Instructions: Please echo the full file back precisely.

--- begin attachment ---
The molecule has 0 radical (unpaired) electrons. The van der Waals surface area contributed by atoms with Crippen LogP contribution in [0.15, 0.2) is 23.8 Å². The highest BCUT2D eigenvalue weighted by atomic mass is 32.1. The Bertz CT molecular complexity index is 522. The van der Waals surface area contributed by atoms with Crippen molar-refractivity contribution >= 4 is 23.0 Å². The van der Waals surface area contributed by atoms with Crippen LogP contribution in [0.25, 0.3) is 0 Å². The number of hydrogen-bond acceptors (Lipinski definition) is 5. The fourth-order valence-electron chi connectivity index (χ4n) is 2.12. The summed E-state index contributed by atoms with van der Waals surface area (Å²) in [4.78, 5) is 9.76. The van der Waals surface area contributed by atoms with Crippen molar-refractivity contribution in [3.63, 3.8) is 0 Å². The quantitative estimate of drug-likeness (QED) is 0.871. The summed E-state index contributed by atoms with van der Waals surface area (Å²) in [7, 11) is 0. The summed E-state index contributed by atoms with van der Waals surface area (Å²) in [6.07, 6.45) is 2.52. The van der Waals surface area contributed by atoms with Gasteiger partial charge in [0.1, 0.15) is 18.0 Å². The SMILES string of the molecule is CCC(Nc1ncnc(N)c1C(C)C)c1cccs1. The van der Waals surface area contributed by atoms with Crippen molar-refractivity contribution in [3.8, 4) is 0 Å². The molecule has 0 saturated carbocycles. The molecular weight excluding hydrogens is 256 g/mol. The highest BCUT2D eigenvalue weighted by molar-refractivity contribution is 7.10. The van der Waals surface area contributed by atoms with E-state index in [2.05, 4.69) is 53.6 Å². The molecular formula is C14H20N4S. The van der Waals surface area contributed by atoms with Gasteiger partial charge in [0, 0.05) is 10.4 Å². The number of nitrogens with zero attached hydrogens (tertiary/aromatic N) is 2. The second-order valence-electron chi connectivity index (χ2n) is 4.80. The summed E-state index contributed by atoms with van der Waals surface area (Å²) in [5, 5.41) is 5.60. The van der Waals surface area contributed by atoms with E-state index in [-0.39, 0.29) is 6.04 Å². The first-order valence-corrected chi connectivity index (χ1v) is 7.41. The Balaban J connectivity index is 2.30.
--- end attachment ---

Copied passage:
The molecule has 0 radical (unpaired) electrons. The van der Waals surface area contributed by atoms with Crippen LogP contribution in [0.15, 0.2) is 23.8 Å². The highest BCUT2D eigenvalue weighted by atomic mass is 32.1. The Bertz CT molecular complexity index is 522. The van der Waals surface area contributed by atoms with Crippen molar-refractivity contribution >= 4 is 23.0 Å². The van der Waals surface area contributed by atoms with Crippen LogP contribution in [0.25, 0.3) is 0 Å². The number of hydrogen-bond acceptors (Lipinski definition) is 5. The fourth-order valence-electron chi connectivity index (χ4n) is 2.12. The summed E-state index contributed by atoms with van der Waals surface area (Å²) in [4.78, 5) is 9.76. The van der Waals surface area contributed by atoms with Crippen molar-refractivity contribution in [3.63, 3.8) is 0 Å². The quantitative estimate of drug-likeness (QED) is 0.871. The summed E-state index contributed by atoms with van der Waals surface area (Å²) in [7, 11) is 0. The summed E-state index contributed by atoms with van der Waals surface area (Å²) in [6.07, 6.45) is 2.52. The van der Waals surface area contributed by atoms with Gasteiger partial charge in [0.1, 0.15) is 18.0 Å². The SMILES string of the molecule is CCC(Nc1ncnc(N)c1C(C)C)c1cccs1. The van der Waals surface area contributed by atoms with Crippen molar-refractivity contribution in [3.8, 4) is 0 Å². The molecule has 0 saturated carbocycles. The molecular weight excluding hydrogens is 256 g/mol. The highest BCUT2D eigenvalue weighted by molar-refractivity contribution is 7.10. The van der Waals surface area contributed by atoms with E-state index in [2.05, 4.69) is 53.6 Å². The molecular formula is C14H20N4S. The van der Waals surface area contributed by atoms with Gasteiger partial charge in [0, 0.05) is 10.4 Å². The number of nitrogens with zero attached hydrogens (tertiary/aromatic N) is 2. The second-order valence-electron chi connectivity index (χ2n) is 4.80. The summed E-state index contributed by atoms with van der Waals surface area (Å²) in [5, 5.41) is 5.60. The van der Waals surface area contributed by atoms with E-state index in [-0.39, 0.29) is 6.04 Å². The first-order valence-corrected chi connectivity index (χ1v) is 7.41. The Balaban J connectivity index is 2.30.